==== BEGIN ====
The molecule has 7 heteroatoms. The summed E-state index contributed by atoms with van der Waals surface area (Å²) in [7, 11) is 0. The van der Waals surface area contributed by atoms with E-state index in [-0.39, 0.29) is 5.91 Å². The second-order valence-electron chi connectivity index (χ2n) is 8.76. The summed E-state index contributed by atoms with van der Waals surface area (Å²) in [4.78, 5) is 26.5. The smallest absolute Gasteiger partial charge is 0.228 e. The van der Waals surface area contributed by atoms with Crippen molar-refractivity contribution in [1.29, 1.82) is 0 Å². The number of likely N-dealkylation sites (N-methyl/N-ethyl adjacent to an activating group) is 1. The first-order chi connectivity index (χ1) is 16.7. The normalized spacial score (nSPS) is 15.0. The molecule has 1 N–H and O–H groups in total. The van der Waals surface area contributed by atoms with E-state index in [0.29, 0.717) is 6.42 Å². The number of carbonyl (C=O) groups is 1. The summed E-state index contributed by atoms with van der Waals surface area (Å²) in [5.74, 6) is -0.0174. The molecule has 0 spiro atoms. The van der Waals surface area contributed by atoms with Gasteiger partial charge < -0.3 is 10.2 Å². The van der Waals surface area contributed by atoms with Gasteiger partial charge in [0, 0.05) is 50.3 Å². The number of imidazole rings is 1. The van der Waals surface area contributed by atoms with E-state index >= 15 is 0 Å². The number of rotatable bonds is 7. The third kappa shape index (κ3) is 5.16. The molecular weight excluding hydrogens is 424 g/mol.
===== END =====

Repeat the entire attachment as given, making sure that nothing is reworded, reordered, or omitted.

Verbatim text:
The molecule has 7 heteroatoms. The summed E-state index contributed by atoms with van der Waals surface area (Å²) in [7, 11) is 0. The van der Waals surface area contributed by atoms with E-state index in [-0.39, 0.29) is 5.91 Å². The second-order valence-electron chi connectivity index (χ2n) is 8.76. The summed E-state index contributed by atoms with van der Waals surface area (Å²) in [4.78, 5) is 26.5. The smallest absolute Gasteiger partial charge is 0.228 e. The van der Waals surface area contributed by atoms with Crippen molar-refractivity contribution in [1.29, 1.82) is 0 Å². The number of likely N-dealkylation sites (N-methyl/N-ethyl adjacent to an activating group) is 1. The first-order chi connectivity index (χ1) is 16.7. The normalized spacial score (nSPS) is 15.0. The molecule has 1 N–H and O–H groups in total. The van der Waals surface area contributed by atoms with E-state index in [0.29, 0.717) is 6.42 Å². The number of carbonyl (C=O) groups is 1. The summed E-state index contributed by atoms with van der Waals surface area (Å²) in [5.74, 6) is -0.0174. The molecule has 0 spiro atoms. The van der Waals surface area contributed by atoms with Gasteiger partial charge < -0.3 is 10.2 Å². The van der Waals surface area contributed by atoms with Gasteiger partial charge in [0, 0.05) is 50.3 Å². The number of imidazole rings is 1. The van der Waals surface area contributed by atoms with E-state index >= 15 is 0 Å². The number of rotatable bonds is 7. The third kappa shape index (κ3) is 5.16. The molecular weight excluding hydrogens is 424 g/mol.